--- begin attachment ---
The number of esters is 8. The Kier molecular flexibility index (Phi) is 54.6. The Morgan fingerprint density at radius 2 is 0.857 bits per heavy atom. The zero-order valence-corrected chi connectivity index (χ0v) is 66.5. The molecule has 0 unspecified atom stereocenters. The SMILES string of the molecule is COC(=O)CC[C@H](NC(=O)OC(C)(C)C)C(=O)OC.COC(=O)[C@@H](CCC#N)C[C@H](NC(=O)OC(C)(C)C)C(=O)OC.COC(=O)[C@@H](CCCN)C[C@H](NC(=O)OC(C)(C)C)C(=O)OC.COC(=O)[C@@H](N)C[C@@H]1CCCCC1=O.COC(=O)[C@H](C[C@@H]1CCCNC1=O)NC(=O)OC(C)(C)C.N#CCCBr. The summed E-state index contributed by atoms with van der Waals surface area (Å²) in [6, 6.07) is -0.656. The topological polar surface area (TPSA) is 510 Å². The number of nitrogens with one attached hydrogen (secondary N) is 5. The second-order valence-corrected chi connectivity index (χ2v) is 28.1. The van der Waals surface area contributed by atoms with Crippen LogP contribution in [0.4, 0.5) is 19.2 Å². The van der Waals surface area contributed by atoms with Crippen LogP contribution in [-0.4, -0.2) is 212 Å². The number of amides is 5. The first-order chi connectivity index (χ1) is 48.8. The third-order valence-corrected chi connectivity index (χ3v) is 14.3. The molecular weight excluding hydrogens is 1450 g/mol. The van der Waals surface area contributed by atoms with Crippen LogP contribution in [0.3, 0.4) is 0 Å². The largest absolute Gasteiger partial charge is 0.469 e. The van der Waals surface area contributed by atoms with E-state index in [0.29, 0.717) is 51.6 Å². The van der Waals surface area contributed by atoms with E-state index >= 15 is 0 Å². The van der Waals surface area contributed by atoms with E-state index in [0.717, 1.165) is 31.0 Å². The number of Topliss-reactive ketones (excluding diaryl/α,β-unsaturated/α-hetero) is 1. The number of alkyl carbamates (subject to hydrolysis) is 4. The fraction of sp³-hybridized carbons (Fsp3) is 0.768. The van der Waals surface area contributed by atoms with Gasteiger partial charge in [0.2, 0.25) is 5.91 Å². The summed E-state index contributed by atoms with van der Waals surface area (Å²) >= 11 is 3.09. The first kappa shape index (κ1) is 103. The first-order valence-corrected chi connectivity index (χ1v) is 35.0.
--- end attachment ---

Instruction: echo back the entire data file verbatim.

The number of esters is 8. The Kier molecular flexibility index (Phi) is 54.6. The Morgan fingerprint density at radius 2 is 0.857 bits per heavy atom. The zero-order valence-corrected chi connectivity index (χ0v) is 66.5. The molecule has 0 unspecified atom stereocenters. The SMILES string of the molecule is COC(=O)CC[C@H](NC(=O)OC(C)(C)C)C(=O)OC.COC(=O)[C@@H](CCC#N)C[C@H](NC(=O)OC(C)(C)C)C(=O)OC.COC(=O)[C@@H](CCCN)C[C@H](NC(=O)OC(C)(C)C)C(=O)OC.COC(=O)[C@@H](N)C[C@@H]1CCCCC1=O.COC(=O)[C@H](C[C@@H]1CCCNC1=O)NC(=O)OC(C)(C)C.N#CCCBr. The summed E-state index contributed by atoms with van der Waals surface area (Å²) in [6, 6.07) is -0.656. The topological polar surface area (TPSA) is 510 Å². The number of nitrogens with one attached hydrogen (secondary N) is 5. The second-order valence-corrected chi connectivity index (χ2v) is 28.1. The van der Waals surface area contributed by atoms with Crippen LogP contribution in [0.4, 0.5) is 19.2 Å². The van der Waals surface area contributed by atoms with Crippen LogP contribution in [-0.4, -0.2) is 212 Å². The number of amides is 5. The first-order chi connectivity index (χ1) is 48.8. The third-order valence-corrected chi connectivity index (χ3v) is 14.3. The molecular weight excluding hydrogens is 1450 g/mol. The van der Waals surface area contributed by atoms with Crippen LogP contribution in [0.3, 0.4) is 0 Å². The largest absolute Gasteiger partial charge is 0.469 e. The van der Waals surface area contributed by atoms with E-state index in [0.29, 0.717) is 51.6 Å². The van der Waals surface area contributed by atoms with E-state index >= 15 is 0 Å². The van der Waals surface area contributed by atoms with E-state index in [0.717, 1.165) is 31.0 Å². The number of Topliss-reactive ketones (excluding diaryl/α,β-unsaturated/α-hetero) is 1. The number of alkyl carbamates (subject to hydrolysis) is 4. The fraction of sp³-hybridized carbons (Fsp3) is 0.768. The van der Waals surface area contributed by atoms with Gasteiger partial charge in [0.2, 0.25) is 5.91 Å². The summed E-state index contributed by atoms with van der Waals surface area (Å²) >= 11 is 3.09. The first kappa shape index (κ1) is 103. The first-order valence-corrected chi connectivity index (χ1v) is 35.0.